If you’re a residential customer and want fibre optic broadband internet in the UK, you only have one choice: Virgin Media. It owns every last inch of the cables. We’re all very familiar with their glossy adverts, promising high speed connections, unlimited downloads and excellent prices. Trouble is, it is a pack of lies.
The small print notes that the promised speed is more like the speed limit for road traffic: the company says it will deliver the net to you “up to” it. Despite having been a cable customer for more than ten years, I don’t think I have ever been given the promised speed. I put up with it because cable can still deliver speeds far in excess of the ADSL technology used by Sky and other ISPs.
Recently I received notification from Virgin Media that it was going to ramp up the speed it served my internet by. Wisely, I didn’t hold my breath. The company promises the earth but serves up shit instead. Certainly my speed has not improved. Instead, the service has collapsed. Every day for the last several days, the service has dropped out more often than Timothy Leary. In the earlier days of the net, when we used dial up connections and did not experience outages at all, this would not have mattered because the web pages we looked at were pretty static. Sure, there was the odd form to fill in but that was it. These days almost every web page I use requires a continuous connection and that’s before I get to uploading anything to my various domains.
Virgin Media is very good at making itself look like it cares. Today I’ve been complaining to the world via twitter and Virgin Media has been sending banal platitudes in reply. The casual reader might think that this was a company which took customer service seriously.
In fact, if you do phone its customer service number, you’ll find it’s an 08 number, which means you have to pay for it from your mobile. If the company gave a shit it would provide at least a landline number to call. When you call them, an automated and patronisingly chirpy voice gives you an endless telephone menu to wade through, with an incredible number of options focused on you giving the company more money. Today I called that number twice, for ten minutes each time. Of course, once you hit the automated voice, you’re paying for the call. Virgin Media did not answer the phone today. Other people routinely make the same complaint. Why Branson’s crew believe that we would want to choose what sort of music to listen to whilst waiting for someone to not answer the phone is completely beyond me. We ring them because we want to talk to someone about their crappy service, not listen to a robot cheerily allow us to executive some kind of pointless musical preference.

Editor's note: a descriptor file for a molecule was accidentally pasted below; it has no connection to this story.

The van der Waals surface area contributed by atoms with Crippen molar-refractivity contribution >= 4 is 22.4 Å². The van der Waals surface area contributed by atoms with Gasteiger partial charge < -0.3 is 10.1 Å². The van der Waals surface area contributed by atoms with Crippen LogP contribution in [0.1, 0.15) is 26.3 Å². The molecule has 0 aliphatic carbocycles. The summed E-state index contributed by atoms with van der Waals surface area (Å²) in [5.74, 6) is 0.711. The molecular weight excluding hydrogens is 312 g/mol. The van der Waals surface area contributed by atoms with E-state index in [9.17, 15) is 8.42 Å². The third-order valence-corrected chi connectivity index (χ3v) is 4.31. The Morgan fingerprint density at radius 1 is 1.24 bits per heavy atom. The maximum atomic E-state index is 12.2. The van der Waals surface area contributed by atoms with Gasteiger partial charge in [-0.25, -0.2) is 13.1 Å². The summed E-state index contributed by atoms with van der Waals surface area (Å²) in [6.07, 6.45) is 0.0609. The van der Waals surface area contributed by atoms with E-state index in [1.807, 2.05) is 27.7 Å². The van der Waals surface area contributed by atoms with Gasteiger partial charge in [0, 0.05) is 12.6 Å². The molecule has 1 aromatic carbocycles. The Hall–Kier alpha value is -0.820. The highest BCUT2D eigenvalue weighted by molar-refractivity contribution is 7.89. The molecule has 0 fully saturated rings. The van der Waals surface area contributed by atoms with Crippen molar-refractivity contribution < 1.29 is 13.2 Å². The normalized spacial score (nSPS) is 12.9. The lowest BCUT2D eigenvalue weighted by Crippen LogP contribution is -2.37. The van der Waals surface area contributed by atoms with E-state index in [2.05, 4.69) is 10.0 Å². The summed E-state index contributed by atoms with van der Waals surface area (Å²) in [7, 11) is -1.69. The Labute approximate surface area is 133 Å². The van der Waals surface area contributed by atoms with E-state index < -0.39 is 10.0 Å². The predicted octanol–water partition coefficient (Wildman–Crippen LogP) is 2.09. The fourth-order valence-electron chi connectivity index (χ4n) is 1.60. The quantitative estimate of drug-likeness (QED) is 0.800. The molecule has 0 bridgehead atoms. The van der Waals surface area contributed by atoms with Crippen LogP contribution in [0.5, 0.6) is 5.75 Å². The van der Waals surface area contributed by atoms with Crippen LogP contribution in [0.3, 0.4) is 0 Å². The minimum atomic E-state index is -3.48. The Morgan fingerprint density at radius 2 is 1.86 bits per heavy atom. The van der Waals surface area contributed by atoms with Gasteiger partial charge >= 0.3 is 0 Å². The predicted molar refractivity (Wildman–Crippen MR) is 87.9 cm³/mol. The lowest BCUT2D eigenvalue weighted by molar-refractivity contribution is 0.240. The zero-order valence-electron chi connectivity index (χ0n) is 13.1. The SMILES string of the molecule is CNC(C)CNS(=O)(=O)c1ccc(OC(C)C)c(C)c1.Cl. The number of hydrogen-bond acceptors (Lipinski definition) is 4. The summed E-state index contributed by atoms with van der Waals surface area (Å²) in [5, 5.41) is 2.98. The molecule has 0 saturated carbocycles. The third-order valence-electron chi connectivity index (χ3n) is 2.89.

Last month I phoned Virgin Media to ask it to cancel my landline telephone service. This morning it has sent me a bill charging me for it for the next month.
Imagine a bus company carrying on like this: cancelling services between one stop and another every day, vehicles going in and out of service sometimes several times a minute and all the while charging people who didn’t travel on it. It wouldn’t just lose its operator’s licence. The directors would be prosecuted for fraud. I can think of other charges too.
If the electricity, gas or water distributors behaved like this there would be a political crisis. For some reason, despite Virgin Media enjoying a monopoly position and the internet being crucial to so much modern living, this company thinks it can hold us in contempt.
No longer. When my current project is finished, I’ll be taking on Virgin Media by setting up a website to assist people to reclaim the fees they’ve paid for a service they haven’t received. Virgin Media say they will give you credit but I think the law will give us more. I think we can go to court, en masse, to claim cold hard cash., I’ve got the legal skills and I’ve got the technical skills, which is more than you can say for Virgin Media.
My current project still has some weeks to run, perhaps as many as four. This is a warning for you Richard Branson. Whatever love affair the great British public once had with you is now over. It is time to abandon your space toys and get back to basics. Otherwise, the basics are going to ground you. How many customers does Virgin Media have? I think they all have complaints. Think about the financial consequences of even a fraction of them recovering money from you in court. Not to mention the legal costs.